SYSTEMATIC REVIEW article
Volume 4 - 2017 | https://doi.org/10.3389/fmed.2017.00193
Histological Grading of Hepatocellular Carcinoma—A Systematic Review of Literature
- 1Departamento de Patologia, Faculdade de Medicina FMUSP, Universidade de São Paulo, São Paulo, Brazil
- 2Laboratorio de Patologia do Fígado LIM 14, Hospital das Clinicas HCFMUSP, Faculdade de Medicina, Universidade de São Paulo, São Paulo, Brazil
Background: Histological grading typically reflects the biological behavior of solid tumors, thus providing valuable prognostic information. This is also expected in hepatocellular carcinoma (HCC), although limited access to biopsy samples and a lack of standardization might hinder its full predictive value in this cancer.
Objectives: In order to better understand the current practices of histological grading in HCC, we examined the latest publications addressing its impact on the outcome of patients following surgical treatment.
Methods: We searched the PubMed (MEDLINE) database under the headings “hepatocellular carcinoma,” “grade OR grading,” and “prognosis.” Qualitative and quantitative assessment of publications was performed according to the reference they used to grade their tumors (e.g., Edmondson–Steiner, World Health Organization).
Results: We reviewed a total of 216 articles: 114 enclosed adequate information and were included herein. Among these, we found divergences and inaccuracies in the histological grade assessment of this cancer, which might have led to a non-standardized grade distribution, with further impact on data analysis. Nevertheless, in most of them, poor tumor differentiation correlated with worse prognosis, expressed by lower overall and/or disease-free survival.
Conclusion: While histological grading of HCC has an important prognostic role, there is an unsatisfactory heterogeneity on the microscopic assessment of this tumor, urging for a movement toward standardization.
Image-guided needle biopsies and histopathological evaluation are the gold standard for the diagnosis of most solid organ neoplasms. They also allow for tumor subtyping and pave the way for integrated studies in cellular and molecular biology that will ultimately improve the management of patients with cancer. However, considering the current clinical guidelines, needle biopsies are seldom required for hepatocellular carcinoma (HCC) diagnosis, being reserved for suspicious, but non-diagnostic lesions on imaging examinations (1, 2). This remarkable discrepancy to the general oncological practice restricts our ability to define and select subgroups of patients for new drugs and clinical trials, and might explain the scarcity of effective therapeutic strategies in this cancer (3–5).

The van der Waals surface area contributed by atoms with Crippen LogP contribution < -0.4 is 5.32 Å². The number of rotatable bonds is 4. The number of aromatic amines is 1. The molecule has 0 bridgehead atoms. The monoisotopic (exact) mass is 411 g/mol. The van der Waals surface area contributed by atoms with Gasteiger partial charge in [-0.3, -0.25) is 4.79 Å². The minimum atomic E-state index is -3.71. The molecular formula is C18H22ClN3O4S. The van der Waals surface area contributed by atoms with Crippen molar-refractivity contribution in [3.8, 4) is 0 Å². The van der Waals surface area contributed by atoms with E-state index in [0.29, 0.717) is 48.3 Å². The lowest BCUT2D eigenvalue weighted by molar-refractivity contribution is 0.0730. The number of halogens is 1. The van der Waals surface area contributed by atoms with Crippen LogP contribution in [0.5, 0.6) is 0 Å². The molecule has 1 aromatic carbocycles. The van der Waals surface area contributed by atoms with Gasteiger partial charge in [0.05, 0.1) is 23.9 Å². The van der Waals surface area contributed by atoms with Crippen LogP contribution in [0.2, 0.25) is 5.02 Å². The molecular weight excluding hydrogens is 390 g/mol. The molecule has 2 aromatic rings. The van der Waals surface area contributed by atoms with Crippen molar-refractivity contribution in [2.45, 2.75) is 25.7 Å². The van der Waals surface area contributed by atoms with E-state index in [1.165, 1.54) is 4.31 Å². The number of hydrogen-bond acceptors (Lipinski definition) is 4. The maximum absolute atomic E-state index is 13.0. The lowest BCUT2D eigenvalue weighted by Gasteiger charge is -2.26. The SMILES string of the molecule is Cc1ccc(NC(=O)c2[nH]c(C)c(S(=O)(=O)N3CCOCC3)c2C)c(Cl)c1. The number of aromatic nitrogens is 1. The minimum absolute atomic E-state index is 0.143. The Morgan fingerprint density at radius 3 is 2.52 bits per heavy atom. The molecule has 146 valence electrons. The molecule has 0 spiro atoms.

On the other hand, the gross and histological evaluation of HCC specimens obtained by surgical resection has continuously allowed for the identification of histological subtypes including fibrolamellar (6, 7), lymphoepithelioma-like (8), and steatohepatitic HCC (9), as well as morphomolecular features such as the distinct patterns of vascular invasion (10) and the expression of stemness markers such as Keratin 19 (assessed by immunohistochemistry or by molecular pathology) (11, 12), well-established independent prognostic factors in HCC.
A major prognostic feature in solid tumors from virtually every organ, histologic grading is also expected to reflect the tumor’s biological behavior in HCC. However, the classical and most commonly adopted grading system for this cancer is Edmondson–Steiner (ES), published in the far 1954 (13), which might need to be revalidated or even updated according to more contemporary histopathological approaches.
To better understand the current practices of histological grading in HCC, we examined the latest publications addressing their impact on survival and recurrence in patients following surgical treatment. Strikingly, we found a great divergence regarding histological grade assessment in this cancer. Herein, we present these findings, as we briefly review some of the grading systems for HCC and discuss a potential approach for a higher consonance on the microscopic assessment of this tumor.
On August 3, 2016, we searched the PubMed (MEDLINE) database to raise potentially relevant articles. Keywords were “hepatocellular carcinoma,” “grade OR grading,” and “prognosis” appearing on the title or abstract. We selected all the publications from January 1, 2011, to August 3, 2016, and limited the search to include only those available in full text, in English, and with humans as the species under the study. We excluded the reviews, those with irrelevant content, repeated or inconsistent data, and those in which the final intervention was not liver resection (LR), nor liver transplantation (LT).
The information collected from each article included first author name, year of publication, interval of data collection, modality of surgical treatment, previous interventions, number of samples, histological grading system, and its impact on outcome (univariate and multivariate analyses, when available) (Table S1 in Supplementary Material).